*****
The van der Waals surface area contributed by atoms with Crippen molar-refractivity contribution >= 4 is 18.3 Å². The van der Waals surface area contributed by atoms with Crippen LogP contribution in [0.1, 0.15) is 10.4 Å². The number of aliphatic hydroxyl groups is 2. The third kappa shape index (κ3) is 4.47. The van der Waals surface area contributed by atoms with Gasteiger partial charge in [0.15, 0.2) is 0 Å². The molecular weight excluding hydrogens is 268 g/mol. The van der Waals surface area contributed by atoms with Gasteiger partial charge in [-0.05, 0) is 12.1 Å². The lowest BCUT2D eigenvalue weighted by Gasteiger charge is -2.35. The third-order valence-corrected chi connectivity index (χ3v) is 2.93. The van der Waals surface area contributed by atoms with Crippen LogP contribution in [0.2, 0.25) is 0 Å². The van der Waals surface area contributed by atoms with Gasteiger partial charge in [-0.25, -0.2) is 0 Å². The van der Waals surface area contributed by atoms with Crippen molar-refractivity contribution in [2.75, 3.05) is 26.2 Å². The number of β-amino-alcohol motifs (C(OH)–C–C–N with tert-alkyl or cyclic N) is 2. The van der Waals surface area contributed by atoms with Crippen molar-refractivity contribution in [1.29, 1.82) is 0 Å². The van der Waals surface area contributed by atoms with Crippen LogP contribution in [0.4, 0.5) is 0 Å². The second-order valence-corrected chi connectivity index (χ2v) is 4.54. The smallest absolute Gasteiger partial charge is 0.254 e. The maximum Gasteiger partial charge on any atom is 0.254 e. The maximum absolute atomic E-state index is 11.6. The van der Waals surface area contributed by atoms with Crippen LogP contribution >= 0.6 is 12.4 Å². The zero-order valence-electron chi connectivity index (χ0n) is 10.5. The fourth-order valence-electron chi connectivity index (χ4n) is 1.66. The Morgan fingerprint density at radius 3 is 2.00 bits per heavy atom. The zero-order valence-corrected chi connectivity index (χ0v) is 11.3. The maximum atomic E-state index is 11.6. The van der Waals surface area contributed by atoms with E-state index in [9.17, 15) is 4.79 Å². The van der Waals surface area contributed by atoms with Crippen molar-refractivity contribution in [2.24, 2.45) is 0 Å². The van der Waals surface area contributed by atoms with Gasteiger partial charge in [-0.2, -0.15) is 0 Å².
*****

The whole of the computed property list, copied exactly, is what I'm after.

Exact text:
The van der Waals surface area contributed by atoms with Crippen molar-refractivity contribution >= 4 is 18.3 Å². The van der Waals surface area contributed by atoms with Crippen LogP contribution in [0.1, 0.15) is 10.4 Å². The number of aliphatic hydroxyl groups is 2. The third kappa shape index (κ3) is 4.47. The van der Waals surface area contributed by atoms with Gasteiger partial charge in [0.15, 0.2) is 0 Å². The molecular weight excluding hydrogens is 268 g/mol. The van der Waals surface area contributed by atoms with Gasteiger partial charge in [-0.05, 0) is 12.1 Å². The lowest BCUT2D eigenvalue weighted by Gasteiger charge is -2.35. The third-order valence-corrected chi connectivity index (χ3v) is 2.93. The van der Waals surface area contributed by atoms with Crippen LogP contribution in [0.2, 0.25) is 0 Å². The van der Waals surface area contributed by atoms with Gasteiger partial charge in [-0.25, -0.2) is 0 Å². The van der Waals surface area contributed by atoms with Crippen molar-refractivity contribution in [2.75, 3.05) is 26.2 Å². The number of β-amino-alcohol motifs (C(OH)–C–C–N with tert-alkyl or cyclic N) is 2. The van der Waals surface area contributed by atoms with Crippen molar-refractivity contribution in [1.29, 1.82) is 0 Å². The van der Waals surface area contributed by atoms with Crippen LogP contribution in [0.4, 0.5) is 0 Å². The second-order valence-corrected chi connectivity index (χ2v) is 4.54. The smallest absolute Gasteiger partial charge is 0.254 e. The maximum Gasteiger partial charge on any atom is 0.254 e. The maximum absolute atomic E-state index is 11.6. The van der Waals surface area contributed by atoms with Crippen LogP contribution >= 0.6 is 12.4 Å². The zero-order valence-electron chi connectivity index (χ0n) is 10.5. The fourth-order valence-electron chi connectivity index (χ4n) is 1.66. The Morgan fingerprint density at radius 3 is 2.00 bits per heavy atom. The zero-order valence-corrected chi connectivity index (χ0v) is 11.3. The maximum atomic E-state index is 11.6. The van der Waals surface area contributed by atoms with E-state index in [9.17, 15) is 4.79 Å². The van der Waals surface area contributed by atoms with Crippen molar-refractivity contribution in [2.24, 2.45) is 0 Å². The van der Waals surface area contributed by atoms with Gasteiger partial charge in [-0.2, -0.15) is 0 Å².